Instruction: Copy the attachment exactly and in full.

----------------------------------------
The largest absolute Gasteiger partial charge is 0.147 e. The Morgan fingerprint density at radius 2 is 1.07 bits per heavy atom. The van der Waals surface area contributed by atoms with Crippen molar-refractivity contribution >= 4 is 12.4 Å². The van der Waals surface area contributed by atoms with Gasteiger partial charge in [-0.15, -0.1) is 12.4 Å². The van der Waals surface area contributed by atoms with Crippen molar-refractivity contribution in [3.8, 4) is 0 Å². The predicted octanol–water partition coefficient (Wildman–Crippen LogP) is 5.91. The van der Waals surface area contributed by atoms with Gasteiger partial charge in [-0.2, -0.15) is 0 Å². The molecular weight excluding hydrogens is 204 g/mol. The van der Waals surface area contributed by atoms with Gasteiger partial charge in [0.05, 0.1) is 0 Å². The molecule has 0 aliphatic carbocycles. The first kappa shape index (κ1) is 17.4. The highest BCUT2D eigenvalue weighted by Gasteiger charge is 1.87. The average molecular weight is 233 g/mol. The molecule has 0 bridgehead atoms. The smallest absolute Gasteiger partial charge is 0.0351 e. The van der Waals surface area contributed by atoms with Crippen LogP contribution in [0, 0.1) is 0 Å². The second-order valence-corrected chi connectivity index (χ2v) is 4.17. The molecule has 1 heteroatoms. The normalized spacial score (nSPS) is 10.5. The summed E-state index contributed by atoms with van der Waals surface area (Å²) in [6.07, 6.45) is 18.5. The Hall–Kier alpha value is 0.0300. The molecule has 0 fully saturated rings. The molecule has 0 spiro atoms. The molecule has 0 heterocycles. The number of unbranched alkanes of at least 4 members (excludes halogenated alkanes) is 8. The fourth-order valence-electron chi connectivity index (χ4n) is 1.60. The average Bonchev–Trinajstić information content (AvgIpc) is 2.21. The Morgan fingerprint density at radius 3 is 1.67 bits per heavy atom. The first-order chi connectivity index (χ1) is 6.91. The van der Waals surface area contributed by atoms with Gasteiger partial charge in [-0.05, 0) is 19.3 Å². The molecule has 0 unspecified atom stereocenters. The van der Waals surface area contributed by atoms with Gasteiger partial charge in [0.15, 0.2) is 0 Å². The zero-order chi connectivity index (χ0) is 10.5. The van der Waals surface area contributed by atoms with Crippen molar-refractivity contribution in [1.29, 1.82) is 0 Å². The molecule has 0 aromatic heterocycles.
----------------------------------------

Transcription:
The largest absolute Gasteiger partial charge is 0.147 e. The Morgan fingerprint density at radius 2 is 1.07 bits per heavy atom. The van der Waals surface area contributed by atoms with Crippen molar-refractivity contribution >= 4 is 12.4 Å². The van der Waals surface area contributed by atoms with Gasteiger partial charge in [-0.15, -0.1) is 12.4 Å². The van der Waals surface area contributed by atoms with Crippen molar-refractivity contribution in [3.8, 4) is 0 Å². The predicted octanol–water partition coefficient (Wildman–Crippen LogP) is 5.91. The van der Waals surface area contributed by atoms with Gasteiger partial charge in [-0.2, -0.15) is 0 Å². The molecular weight excluding hydrogens is 204 g/mol. The van der Waals surface area contributed by atoms with Gasteiger partial charge in [0.05, 0.1) is 0 Å². The molecule has 0 aliphatic carbocycles. The first kappa shape index (κ1) is 17.4. The highest BCUT2D eigenvalue weighted by Gasteiger charge is 1.87. The average molecular weight is 233 g/mol. The molecule has 0 bridgehead atoms. The smallest absolute Gasteiger partial charge is 0.0351 e. The van der Waals surface area contributed by atoms with Crippen LogP contribution in [0, 0.1) is 0 Å². The second-order valence-corrected chi connectivity index (χ2v) is 4.17. The molecule has 1 heteroatoms. The normalized spacial score (nSPS) is 10.5. The summed E-state index contributed by atoms with van der Waals surface area (Å²) in [6.07, 6.45) is 18.5. The Hall–Kier alpha value is 0.0300. The molecule has 0 fully saturated rings. The molecule has 0 spiro atoms. The molecule has 0 heterocycles. The number of unbranched alkanes of at least 4 members (excludes halogenated alkanes) is 8. The fourth-order valence-electron chi connectivity index (χ4n) is 1.60. The average Bonchev–Trinajstić information content (AvgIpc) is 2.21. The Morgan fingerprint density at radius 3 is 1.67 bits per heavy atom. The first-order chi connectivity index (χ1) is 6.91. The van der Waals surface area contributed by atoms with Gasteiger partial charge in [-0.05, 0) is 19.3 Å². The molecule has 0 unspecified atom stereocenters. The van der Waals surface area contributed by atoms with Gasteiger partial charge in [0.15, 0.2) is 0 Å². The zero-order chi connectivity index (χ0) is 10.5. The van der Waals surface area contributed by atoms with Crippen molar-refractivity contribution in [1.29, 1.82) is 0 Å². The molecule has 0 aromatic heterocycles.